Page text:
Study Claims Fathers Have a Unique Influence on Their Child's Academic Achievements (Credit - Freepik)
Children experience a "small but significant" boost in their educational achievement in primary school when fathers engage in activities like reading, playing, singing, and drawing with them, reveals research. It suggests a mere 10 minutes of such interaction daily could be beneficial.
The critical role of parental involvement in a child's education and development is well acknowledged. However, a study spearheaded by the University of Leeds points out that fathers have "a unique and important effect" on the educational outcomes of children.
The study discovered that when fathers are more involved before their children
step into primary school, it provides an educational edge to the children in their first year. Furthermore, increased involvement at age five contributes to higher attainment in key stage 1 assessments at age seven, with a slightly more pronounced effect in mathematics.
The study, financed by the Economic and Social Research Council, delineated the differing impacts of mothers and fathers. It found that while fathers' involvement significantly influenced educational attainment, mothers played a larger role in shaping emotional and social behaviours.
The research advises fathers to allocate as much time as possible for engaging in playful and educational activities with their children weekly. Engaging in various structured activities several times a week, even for brief durations, can enhance a child's cognitive and language development, according to the study's conclusions. A mere 10 minutes a day could yield beneficial effects.
Furthermore, the study encourages schools and early education providers to habitually obtain contact details from both parents whenever feasible, and devise constructive strategies to involve fathers. It also proposes that the school inspectorate body, Ofsted, should include father engagement as a factor during their inspections.
Dr Helen Norman, a research fellow at Leeds University Business School who spearheaded the research, mentioned that although mothers usually assume the primary caregiver role and tend to handle most of the childcare, when fathers actively participate in childcare as well, it significantly boosts the chances of children achieving better grades in primary school. Hence, motivating and aiding fathers to share childcare responsibilities with the mother from an early stage in the child’s life is crucial.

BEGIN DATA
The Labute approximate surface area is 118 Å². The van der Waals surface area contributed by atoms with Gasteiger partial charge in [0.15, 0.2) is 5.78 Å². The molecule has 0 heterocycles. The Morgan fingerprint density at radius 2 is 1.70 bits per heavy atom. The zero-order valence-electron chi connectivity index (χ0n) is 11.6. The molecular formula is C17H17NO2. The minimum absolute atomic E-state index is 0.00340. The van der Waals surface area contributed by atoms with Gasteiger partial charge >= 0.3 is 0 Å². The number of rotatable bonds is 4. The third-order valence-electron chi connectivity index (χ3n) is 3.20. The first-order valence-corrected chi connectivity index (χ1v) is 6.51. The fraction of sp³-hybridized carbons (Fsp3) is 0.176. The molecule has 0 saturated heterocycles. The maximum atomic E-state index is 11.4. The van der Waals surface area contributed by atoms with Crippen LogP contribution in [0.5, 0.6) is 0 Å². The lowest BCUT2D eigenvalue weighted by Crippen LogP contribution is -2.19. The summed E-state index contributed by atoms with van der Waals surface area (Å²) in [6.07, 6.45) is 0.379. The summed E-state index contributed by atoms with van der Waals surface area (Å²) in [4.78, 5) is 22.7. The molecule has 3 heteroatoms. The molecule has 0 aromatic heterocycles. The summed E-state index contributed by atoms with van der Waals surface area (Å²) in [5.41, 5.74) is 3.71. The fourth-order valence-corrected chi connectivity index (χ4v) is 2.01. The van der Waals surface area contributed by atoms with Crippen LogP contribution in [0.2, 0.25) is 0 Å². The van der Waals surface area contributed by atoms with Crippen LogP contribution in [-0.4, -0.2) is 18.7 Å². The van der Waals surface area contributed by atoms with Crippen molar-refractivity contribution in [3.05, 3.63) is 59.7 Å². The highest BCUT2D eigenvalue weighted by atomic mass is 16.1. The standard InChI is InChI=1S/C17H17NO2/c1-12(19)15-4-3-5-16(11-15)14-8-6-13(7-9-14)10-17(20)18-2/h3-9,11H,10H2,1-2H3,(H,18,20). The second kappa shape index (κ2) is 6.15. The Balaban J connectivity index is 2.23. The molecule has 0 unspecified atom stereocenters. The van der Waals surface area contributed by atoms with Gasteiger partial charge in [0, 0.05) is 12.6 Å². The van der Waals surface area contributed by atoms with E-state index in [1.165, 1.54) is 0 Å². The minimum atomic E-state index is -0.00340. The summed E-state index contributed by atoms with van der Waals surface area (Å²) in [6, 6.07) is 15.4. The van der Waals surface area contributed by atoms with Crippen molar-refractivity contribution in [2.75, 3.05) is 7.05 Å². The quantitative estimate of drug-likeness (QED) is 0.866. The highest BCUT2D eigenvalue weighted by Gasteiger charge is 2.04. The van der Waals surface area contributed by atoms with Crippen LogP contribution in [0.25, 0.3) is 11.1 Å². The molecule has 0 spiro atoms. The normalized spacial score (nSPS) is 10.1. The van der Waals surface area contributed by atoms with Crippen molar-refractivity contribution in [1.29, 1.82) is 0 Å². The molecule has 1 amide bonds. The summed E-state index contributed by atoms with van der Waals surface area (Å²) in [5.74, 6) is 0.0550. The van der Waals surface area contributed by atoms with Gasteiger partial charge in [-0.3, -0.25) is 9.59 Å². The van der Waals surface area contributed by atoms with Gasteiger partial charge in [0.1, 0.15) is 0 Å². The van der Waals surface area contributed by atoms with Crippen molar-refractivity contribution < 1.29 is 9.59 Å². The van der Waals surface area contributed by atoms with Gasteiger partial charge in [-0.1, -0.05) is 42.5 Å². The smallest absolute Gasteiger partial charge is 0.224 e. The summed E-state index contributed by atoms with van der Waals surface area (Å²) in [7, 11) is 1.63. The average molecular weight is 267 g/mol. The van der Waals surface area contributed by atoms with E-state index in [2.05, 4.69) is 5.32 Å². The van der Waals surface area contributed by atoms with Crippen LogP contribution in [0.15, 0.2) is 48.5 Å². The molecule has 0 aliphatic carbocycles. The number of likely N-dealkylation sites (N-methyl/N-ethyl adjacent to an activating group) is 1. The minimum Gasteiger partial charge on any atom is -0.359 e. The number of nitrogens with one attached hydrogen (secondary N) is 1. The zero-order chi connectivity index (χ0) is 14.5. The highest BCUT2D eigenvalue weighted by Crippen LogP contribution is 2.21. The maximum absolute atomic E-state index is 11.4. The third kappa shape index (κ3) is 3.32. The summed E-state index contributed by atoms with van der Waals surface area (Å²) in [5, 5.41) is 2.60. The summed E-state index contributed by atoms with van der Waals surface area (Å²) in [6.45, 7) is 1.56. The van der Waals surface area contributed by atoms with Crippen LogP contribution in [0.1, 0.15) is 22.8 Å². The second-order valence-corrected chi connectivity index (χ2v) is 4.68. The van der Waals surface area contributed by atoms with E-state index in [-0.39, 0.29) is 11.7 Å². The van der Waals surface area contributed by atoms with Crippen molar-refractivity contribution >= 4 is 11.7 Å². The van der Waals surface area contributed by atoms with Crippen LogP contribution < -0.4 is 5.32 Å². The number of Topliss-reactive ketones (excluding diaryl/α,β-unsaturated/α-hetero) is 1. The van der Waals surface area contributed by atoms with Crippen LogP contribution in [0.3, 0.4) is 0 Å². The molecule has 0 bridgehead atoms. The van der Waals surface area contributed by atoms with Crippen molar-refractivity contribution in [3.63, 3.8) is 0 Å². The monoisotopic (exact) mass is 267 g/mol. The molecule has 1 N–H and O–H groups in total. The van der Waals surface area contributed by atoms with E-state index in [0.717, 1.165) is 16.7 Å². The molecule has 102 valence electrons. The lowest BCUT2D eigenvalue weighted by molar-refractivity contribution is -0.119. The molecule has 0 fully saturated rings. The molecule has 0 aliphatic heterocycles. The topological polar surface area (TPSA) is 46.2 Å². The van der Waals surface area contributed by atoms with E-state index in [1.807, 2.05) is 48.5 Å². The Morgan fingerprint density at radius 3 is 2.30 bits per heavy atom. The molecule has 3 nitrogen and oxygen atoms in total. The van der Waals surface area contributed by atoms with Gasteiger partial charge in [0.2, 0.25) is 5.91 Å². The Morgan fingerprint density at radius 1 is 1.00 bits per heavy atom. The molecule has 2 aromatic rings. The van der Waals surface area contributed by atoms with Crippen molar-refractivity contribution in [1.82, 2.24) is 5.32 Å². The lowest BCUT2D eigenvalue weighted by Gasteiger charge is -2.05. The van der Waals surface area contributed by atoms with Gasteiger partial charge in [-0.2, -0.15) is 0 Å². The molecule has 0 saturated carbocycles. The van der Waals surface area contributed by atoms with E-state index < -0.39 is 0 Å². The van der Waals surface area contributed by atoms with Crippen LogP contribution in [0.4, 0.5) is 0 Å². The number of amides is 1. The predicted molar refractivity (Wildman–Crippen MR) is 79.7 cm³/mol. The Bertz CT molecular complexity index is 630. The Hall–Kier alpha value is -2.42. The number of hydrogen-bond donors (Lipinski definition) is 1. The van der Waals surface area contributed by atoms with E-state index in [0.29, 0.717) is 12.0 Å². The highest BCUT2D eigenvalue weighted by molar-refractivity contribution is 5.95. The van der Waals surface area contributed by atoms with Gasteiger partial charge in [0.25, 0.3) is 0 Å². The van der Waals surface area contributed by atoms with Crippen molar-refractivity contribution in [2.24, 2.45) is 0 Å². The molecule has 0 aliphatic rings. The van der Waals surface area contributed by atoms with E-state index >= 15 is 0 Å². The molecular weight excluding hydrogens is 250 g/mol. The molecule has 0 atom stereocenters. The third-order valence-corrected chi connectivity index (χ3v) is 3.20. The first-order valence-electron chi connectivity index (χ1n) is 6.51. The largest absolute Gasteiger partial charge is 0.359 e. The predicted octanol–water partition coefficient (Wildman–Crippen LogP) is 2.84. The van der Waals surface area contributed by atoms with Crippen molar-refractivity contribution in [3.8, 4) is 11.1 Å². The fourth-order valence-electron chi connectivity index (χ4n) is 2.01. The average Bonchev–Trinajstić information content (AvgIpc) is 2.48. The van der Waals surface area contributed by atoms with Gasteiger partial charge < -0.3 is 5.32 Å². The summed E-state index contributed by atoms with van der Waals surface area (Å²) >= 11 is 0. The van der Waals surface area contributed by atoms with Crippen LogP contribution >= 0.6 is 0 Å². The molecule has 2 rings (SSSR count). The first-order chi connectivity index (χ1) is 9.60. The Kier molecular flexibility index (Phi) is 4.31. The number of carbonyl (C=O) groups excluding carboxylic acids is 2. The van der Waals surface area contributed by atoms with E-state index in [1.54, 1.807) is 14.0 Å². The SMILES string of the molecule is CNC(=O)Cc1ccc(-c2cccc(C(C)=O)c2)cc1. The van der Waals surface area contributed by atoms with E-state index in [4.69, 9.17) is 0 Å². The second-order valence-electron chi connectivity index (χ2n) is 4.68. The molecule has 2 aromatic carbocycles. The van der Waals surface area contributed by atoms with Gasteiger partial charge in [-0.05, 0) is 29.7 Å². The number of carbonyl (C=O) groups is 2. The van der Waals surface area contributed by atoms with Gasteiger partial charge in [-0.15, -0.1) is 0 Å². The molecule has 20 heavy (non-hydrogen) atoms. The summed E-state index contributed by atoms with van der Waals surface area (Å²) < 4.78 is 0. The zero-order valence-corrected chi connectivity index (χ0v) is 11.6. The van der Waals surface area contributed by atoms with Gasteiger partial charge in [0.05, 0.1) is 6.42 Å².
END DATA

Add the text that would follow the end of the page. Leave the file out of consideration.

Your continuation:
The research, released on Wednesday, is constructed on a representative sample encompassing nearly 5,000 mother-father households in England, sourced from the Millennium Cohort Study (that gathered data on children born between 2000-02). This data was then associated with the official educational records of children from the early years foundation stage profile at age five, and the national pupil database at age seven.
The involvement of fathers positively impacted a child’s performance irrespective of the child’s gender, ethnicity, age in the school year or household income, as acknowledged by the study, which also noted the substantial negative effects of early poverty on educational attainment.
Helen Dodd, a professor of child psychology at Exeter Medical School, stated that this robust research showcases the significance of parent involvement in children's development. She found it especially intriguing that the study discovered different outcomes linked to the involvement of fathers and mothers. While fathers’ involvement correlated more with broad educational outcomes, mothers’ involvement was more intimately tied to overall well-being, attention, mental health, and social skills.
Dodd elaborated that these distinctions might reflect the varying ways mothers and fathers engage and interact with their children, adhering to traditional parenting roles in two-parent heterosexual families. This emphasis further underscores the crucial role fathers play. However, it's vital to remember that regardless of a family's structure, children thrive when their parents partake in playful, creative activities with them.
Andrew Gwynne, the chair of the all-party parliamentary group on fatherhood, expressed that this study reveals how even minor alterations in fathers' actions, and the ways schools and early years settings connect with parents, can significantly affect children's learning over time. He stressed the absolute necessity of ensuring fathers are not relegated to an afterthought.